Cathy works in an office envivionment where the majority of OHS issues that she faces are around ergonomics and travel to and from work. In Cathy's role she also needs to consider other peoples OHS needs to ensure that they are considered as part of the planning process.
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Charges over crushed worker

Charges over crushed worker | OHS Oil & Gas | Scoop.it
Companies charged for allegedly failing to ensure safety of worker.
Beck Weaver's insight:

Crush injuries can range from minor to

catastrophic but they all start the same place; Getting caught between two surfaces coming together.

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Company fined for worker's crush injuries

Company fined for worker's crush injuries | OHS Oil & Gas | Scoop.it
A freight company has been fined $52,000 after one of its workers got his arm caught in a rock crusher.
Beck Weaver's insight:

The identification and management of HSE risk should be a continual process.  Hazard identification and risk assessment should be considered as part of the work planning process and conducted using appropriate tools for the activity. Some of these tools include;

Risk assessment and registers;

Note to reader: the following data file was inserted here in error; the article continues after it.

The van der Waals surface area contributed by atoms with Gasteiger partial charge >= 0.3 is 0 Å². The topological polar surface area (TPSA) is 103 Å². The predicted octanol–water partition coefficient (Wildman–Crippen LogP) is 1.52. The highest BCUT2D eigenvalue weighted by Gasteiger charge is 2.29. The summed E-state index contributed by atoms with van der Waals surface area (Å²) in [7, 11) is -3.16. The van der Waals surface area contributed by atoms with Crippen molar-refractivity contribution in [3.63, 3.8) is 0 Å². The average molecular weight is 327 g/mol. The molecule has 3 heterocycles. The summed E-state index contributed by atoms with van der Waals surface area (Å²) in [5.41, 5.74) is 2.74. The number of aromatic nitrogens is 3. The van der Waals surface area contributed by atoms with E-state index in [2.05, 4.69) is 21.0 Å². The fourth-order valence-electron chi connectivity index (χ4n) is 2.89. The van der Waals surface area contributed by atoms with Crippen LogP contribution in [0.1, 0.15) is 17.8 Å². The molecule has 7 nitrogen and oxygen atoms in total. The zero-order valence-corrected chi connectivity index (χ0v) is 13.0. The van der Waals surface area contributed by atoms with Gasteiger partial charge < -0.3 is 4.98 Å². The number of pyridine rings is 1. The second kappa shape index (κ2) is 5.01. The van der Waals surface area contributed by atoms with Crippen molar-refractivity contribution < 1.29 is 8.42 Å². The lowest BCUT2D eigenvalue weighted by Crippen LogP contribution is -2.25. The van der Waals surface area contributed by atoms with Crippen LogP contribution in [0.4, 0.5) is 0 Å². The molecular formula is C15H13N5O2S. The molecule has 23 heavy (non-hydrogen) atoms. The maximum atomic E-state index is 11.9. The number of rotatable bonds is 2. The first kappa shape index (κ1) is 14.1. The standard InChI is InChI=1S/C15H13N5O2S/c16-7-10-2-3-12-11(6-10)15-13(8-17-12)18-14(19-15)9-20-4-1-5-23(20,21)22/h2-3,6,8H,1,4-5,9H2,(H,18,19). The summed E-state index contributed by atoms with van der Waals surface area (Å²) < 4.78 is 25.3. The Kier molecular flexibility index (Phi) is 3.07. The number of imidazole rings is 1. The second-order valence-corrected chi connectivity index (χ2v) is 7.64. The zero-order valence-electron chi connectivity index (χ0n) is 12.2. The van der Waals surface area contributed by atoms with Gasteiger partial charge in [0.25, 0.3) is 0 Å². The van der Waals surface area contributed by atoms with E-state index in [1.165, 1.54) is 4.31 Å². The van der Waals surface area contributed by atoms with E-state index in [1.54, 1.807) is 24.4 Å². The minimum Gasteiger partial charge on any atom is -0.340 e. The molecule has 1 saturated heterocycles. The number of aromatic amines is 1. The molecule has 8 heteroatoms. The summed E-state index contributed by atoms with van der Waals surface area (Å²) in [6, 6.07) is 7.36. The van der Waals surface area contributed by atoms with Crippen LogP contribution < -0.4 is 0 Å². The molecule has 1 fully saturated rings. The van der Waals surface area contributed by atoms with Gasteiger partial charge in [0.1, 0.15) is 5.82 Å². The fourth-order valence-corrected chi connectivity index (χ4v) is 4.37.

Stop, Look, Assess and Manage (SLAM);

Hazard observation (Hazob); and

Job Safety and Environment Assessment (JSEA).

 

Once identified these hazards should be controlled using the hierarchy of controls to mitigate any risk to As Low As Reasonably Practicable (ALARP) and all identified hazards and controls should be tracked within a hazard management system and communicated to all personnel.

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OFFICIAL WEATHERFORD RADAR RAP

The beginning of 2012 saw a number of minor incidents within the Weatherford Drilling Group in Australia. These lead to a serious injury to one of our fellow...

Via Andrew Kair
Beck Weaver's insight:

Safety isn't just about filling out forms and holding meetings.

 

Safety professionals are embracing technology and promoting safety in the workplace and in the community in an entertaining and informative manner.

 

Campains such as Melbourne's metro trains rail safety public service campain "Dumb Ways to Die" (winner in Best viral online film and video category - Webby) and the Weatherford employee (rig crew) initiative RADAR rap promoting their "8 GEMS" are a great (and catchy) way to promote safety in the workplace.

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Andrew Kair's curator insight, March 12, 2014 3:18 AM

A great modern way of promoting safety in the drilling industry